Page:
And Rising’s Anna Arnell and director Camila Zapiola discuss the challenges they faced creating the new SIXT campaign and why Arnell likes being put out of her comfort zone.

London agency And Rising and Bold director Camila Zapiola have collaborated to create this trio of new spot for car rental company SIXT.

The campaign, the first since the agency won the account, continues the ‘Drive Smug’ concept of the previous spots but alters the approach. Here, And Rising’s Creative Partner Anna Arnell [below, in orange cap] discusses the challenge in making ‘smug’ work, and, with Zapiola [below, with Arnell] talks about the different ways they approach shooting and how being forced out of your comfort zone can pay dividends.Writing the right kind of ‘smug’ was probably the biggest challenge.

Anna, what was the brief you received from the client? 

AA: They wanted fresh direction. To be ‘smug’ in the UK is not necessarily a positive thing. So, we talked a lot in our first meeting about different kinds of emotional register and humour around the idea that SIXT drivers are better off. 

Definitely out of my comfort zone – but no surprise, that’s where you need to be when trying to do anything new or good. 

The ‘Drive Smug’ concept was a pre-existing one; can it be harder to work on a campaign that’s been brought over from a previous agency and still give it your own flavour?

AA: Often the hardest bit is to get a company to sign off a core platform to work from. Some brands get really lost in that bit of the process. All credit to [previous agency] Grey for that. At the heart of the idea is a very simple premise – a luxury car for a great price will make you feel like you got a great deal.

Tackling the ‘smug’ bit of it with the right tone was the thing we had to work hard at. Also, the fact that there have been millions of car and car rental ads. So, how do we say the same message again, in an entirely different way with tons of cut through and some longevity? What was great was that we didn’t back up into strategy at all. The process was entirely creatively led.

Why did Camila feel like the right choice for this campaign? 

AA: Lots of reasons. Camila had gone into some serious detail in the treatment, with really clear ideas on how she was thinking of developing the characters. She got inside Seth’s head (the main anti-hero) and suddenly that unlocked how to develop the whole ‘smug off’ between him and the SIXT drivers. She has some very funny long form work on her reel – we wanted to take that and distil it into 30 second TV ads. 

Camila, what attracted you to these scripts?

CZ: It was great to receive scripts that were not only funny but also have a chance to invent and build a multi-dimensional character (Seth). The scripts were well crafted with very funny situations and tone but it was the character of Seth that really intrigued me. It was an opportunity to develop him from my initial backstory in multiple directions to bring different levels of comedy to the script.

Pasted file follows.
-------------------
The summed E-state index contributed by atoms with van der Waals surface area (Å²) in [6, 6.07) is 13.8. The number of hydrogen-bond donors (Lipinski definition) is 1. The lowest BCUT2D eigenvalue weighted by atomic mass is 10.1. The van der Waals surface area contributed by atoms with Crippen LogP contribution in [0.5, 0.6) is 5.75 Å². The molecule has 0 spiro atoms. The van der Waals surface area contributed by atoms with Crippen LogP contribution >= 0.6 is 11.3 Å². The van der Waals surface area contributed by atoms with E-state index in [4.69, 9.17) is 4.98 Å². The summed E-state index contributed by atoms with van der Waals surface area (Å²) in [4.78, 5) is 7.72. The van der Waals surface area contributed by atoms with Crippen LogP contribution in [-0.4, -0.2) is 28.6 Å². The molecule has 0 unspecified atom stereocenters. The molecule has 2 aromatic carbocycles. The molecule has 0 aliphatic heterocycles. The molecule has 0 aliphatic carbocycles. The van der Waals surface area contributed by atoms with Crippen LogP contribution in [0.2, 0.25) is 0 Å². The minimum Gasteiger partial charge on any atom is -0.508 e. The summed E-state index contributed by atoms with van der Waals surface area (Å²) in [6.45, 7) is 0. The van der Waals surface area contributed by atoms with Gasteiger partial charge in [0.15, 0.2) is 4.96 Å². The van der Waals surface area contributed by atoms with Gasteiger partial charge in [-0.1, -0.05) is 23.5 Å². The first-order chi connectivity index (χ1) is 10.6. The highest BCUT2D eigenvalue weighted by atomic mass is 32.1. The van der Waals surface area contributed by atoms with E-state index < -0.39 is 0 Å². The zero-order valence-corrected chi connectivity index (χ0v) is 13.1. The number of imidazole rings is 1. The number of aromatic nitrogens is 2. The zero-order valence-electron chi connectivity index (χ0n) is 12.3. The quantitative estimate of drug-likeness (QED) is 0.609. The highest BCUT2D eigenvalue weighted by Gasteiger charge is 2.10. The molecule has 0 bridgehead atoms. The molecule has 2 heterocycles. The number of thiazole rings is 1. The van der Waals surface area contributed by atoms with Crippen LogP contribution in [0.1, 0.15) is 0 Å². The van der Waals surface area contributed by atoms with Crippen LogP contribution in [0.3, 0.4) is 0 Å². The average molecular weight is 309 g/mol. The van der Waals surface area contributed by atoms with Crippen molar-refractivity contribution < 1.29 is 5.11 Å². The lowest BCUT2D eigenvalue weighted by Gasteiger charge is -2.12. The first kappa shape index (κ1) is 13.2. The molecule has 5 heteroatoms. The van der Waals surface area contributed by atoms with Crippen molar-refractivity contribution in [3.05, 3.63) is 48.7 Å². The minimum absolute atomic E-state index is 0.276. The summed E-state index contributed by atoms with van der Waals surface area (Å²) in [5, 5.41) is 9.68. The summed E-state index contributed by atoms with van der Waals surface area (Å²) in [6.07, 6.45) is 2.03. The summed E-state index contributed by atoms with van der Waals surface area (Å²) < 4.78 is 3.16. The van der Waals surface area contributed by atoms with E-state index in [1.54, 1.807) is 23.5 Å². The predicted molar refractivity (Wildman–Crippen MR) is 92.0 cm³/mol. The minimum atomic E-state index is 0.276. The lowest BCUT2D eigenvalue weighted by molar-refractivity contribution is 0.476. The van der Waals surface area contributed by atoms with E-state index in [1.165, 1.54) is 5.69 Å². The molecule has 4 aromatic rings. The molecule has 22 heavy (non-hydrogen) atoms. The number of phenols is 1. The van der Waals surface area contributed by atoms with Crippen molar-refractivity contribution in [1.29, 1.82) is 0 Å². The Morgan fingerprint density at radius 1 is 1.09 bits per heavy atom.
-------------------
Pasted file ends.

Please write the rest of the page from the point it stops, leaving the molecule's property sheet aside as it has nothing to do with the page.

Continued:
Due to constraints we had limited shooting time and had to shoot the three scripts in two days.

The campaign was financially challenged but the team made smart choices, having the same talent and location throughout, which really benefited the overall creativity of the project and made it logistically possible. Add into the mix a fancy-prance horse and an opportunity to build a couple of very dubious modes of transport – how could any director not be attracted to that?

Can you explain your process for directing comedy and how you approach it with regards the actors?

CZ: Comedy depends on the actors and the performance that the director elicits from them. It’s been said many times, but to state the obvious, casting directors and the call backs are everything. 

Before directing I trained as an actor, so I know how to make my cast feel more comfortable and included in the process, which simply enables them to give their best performance. I approach both the call backs and shooting with the same method, allowing the actors to be free to improvise and riff off the written script, so they can explore, discover and round out the character with unexpected additional details.

Before directing I trained as an actor, so I know how to make my cast feel more comfortable and included in the process, which simply enables them to give their best performance.

Once we are in a good place I condense that back to the written text so the given dialogue appears natural and spontaneous. I like to work with actors that instinctively understand the tone of the comedy and react to the situation realistically as opposed to trying to dial up the comedy with their performance. If the script and situation are funny, I really don’t need the actors to be funny too.  

Anna, you’re used to working the other way around; Script first, then improvise. Did doing things differently put you out of your comfort zone and, if so, how did that feel?